Shock occurs when there is inadequate blood volume in the systemic circulation. It may be caused by a wide range of factors, such as when the heart fails to pump out blood or when the blood vessels dilate. Shock may also result from a serious injury and medical problem. Early recognition and diagnosis of shock is essential in preventing its life-threatening complications.
There is more than one type of shock. Advanced first aid courses for healthcare providers include a module on how to recognize and identify the different types of shock, as well as the appropriate emergency care for each type. Here is an overview of the different types of shock:
Here is a short video clip from YouTube that talks about Different Types of Shock
- Cardiogenic shock – results from the inability of the heart to pump adequate volume of blood to vital body parts. The most common causes are serious cardiovascular diseases such as heart attack (myocardial infarction).
- Hypovolemic shock – results from the inadequate volume of blood and body fluids in the circulation. When shock is caused by the loss of blood products (such as in crushing injuries, trauma, and burns), the condition may be referred to as hemorrhagic shock. Dehydration due to heavy sweating, vomiting or diarrhea can also cause hypovolemic shock.
- Anaphylactic shock – refers to a widespread and life-threatening reaction of the body to an allergen. It may develop rapidly after exposure to certain substances such as drugs, foods, and insect bites.
- Neurogenic shock – due to the failure of the brain and the nervous system to control the diameter of the blood vessels. Over-dilated blood vessels create a vascular container that is too great to be filled up with available blood, causing inadequate circulating blood volume. This is most commonly seen after brain or spinal cord injury.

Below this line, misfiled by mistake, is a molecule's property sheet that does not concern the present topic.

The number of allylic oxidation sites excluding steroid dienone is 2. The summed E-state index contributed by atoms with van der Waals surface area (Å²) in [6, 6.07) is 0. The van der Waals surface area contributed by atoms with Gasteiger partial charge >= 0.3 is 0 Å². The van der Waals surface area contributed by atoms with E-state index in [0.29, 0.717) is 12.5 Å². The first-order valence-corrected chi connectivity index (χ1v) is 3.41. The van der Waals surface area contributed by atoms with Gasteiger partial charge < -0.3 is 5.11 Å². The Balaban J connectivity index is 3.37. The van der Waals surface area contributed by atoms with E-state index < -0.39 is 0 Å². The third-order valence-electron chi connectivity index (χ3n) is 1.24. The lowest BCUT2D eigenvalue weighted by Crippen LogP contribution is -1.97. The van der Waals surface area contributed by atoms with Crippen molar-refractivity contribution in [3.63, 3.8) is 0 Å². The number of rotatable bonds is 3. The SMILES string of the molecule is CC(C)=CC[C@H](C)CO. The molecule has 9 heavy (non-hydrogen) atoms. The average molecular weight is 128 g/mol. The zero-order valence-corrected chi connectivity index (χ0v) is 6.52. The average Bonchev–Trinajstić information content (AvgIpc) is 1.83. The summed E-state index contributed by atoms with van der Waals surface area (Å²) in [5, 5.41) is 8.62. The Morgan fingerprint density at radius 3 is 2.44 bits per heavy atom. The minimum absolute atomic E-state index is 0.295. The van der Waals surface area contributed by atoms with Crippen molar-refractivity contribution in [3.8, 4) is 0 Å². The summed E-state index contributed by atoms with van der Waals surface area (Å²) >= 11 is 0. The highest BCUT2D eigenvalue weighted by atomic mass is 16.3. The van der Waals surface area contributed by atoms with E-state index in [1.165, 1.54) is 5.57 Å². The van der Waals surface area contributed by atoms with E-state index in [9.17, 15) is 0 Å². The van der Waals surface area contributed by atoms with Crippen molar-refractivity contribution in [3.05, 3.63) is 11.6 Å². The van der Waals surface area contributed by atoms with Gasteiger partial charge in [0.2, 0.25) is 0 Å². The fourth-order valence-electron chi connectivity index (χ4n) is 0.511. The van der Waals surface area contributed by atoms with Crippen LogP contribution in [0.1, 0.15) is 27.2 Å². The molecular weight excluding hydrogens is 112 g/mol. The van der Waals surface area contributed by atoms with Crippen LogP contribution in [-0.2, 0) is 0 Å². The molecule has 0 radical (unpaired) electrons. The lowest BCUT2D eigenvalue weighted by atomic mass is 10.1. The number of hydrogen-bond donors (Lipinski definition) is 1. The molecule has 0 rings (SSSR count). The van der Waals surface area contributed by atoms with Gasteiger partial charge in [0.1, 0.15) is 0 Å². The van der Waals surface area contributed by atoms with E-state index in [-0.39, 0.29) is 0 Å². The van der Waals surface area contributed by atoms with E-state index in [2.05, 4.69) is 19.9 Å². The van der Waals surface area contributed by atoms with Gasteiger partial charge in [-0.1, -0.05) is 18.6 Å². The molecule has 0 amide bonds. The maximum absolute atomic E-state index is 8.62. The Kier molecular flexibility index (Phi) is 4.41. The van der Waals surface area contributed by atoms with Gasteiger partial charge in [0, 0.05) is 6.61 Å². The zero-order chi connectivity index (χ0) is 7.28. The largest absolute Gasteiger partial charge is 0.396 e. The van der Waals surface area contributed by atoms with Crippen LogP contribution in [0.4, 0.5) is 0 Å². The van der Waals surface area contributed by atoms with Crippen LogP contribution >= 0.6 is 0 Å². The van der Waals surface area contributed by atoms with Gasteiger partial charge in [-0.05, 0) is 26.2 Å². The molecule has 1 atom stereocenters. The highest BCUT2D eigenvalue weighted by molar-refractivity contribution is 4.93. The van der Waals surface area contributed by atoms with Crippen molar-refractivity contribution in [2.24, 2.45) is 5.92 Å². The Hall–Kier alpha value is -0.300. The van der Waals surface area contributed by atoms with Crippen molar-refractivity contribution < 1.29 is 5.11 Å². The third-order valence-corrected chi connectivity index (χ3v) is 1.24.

- Psychogenic shock – caused by a reaction of the nervous system to sudden events such as bad news, fear, minor injury, and other acute crisis situations. The nervous system triggers a sudden dilation of the blood vessels that temporarily interrupts proper blood flow to the brain, causing the individual to faint or collapse. Normally, this condition is only temporary and resolves without further medical treatment.
- Metabolic shock – caused by the loss of body fluids and changes in the body’s chemical balance. It is often associated with vomiting, excessive urination, and diarrhea, but may also be caused by conditions affecting the thyroid, adrenal, or pituitary glands.
- Septic shock – results from a severe infection. Toxins are released into the body circulation causing the blood vessels to dilate. In addition, blood volume is also reduced due to the loss of plasma. This is more commonly seen in the healthcare setting, especially in patients with severe infections.
Knowing the cause of shock is critical in providing emergency care to a patient. Although the basic first aid treatments for shock are usually the same, identifying the cause of the decreased blood volume can help provide better first aid measures.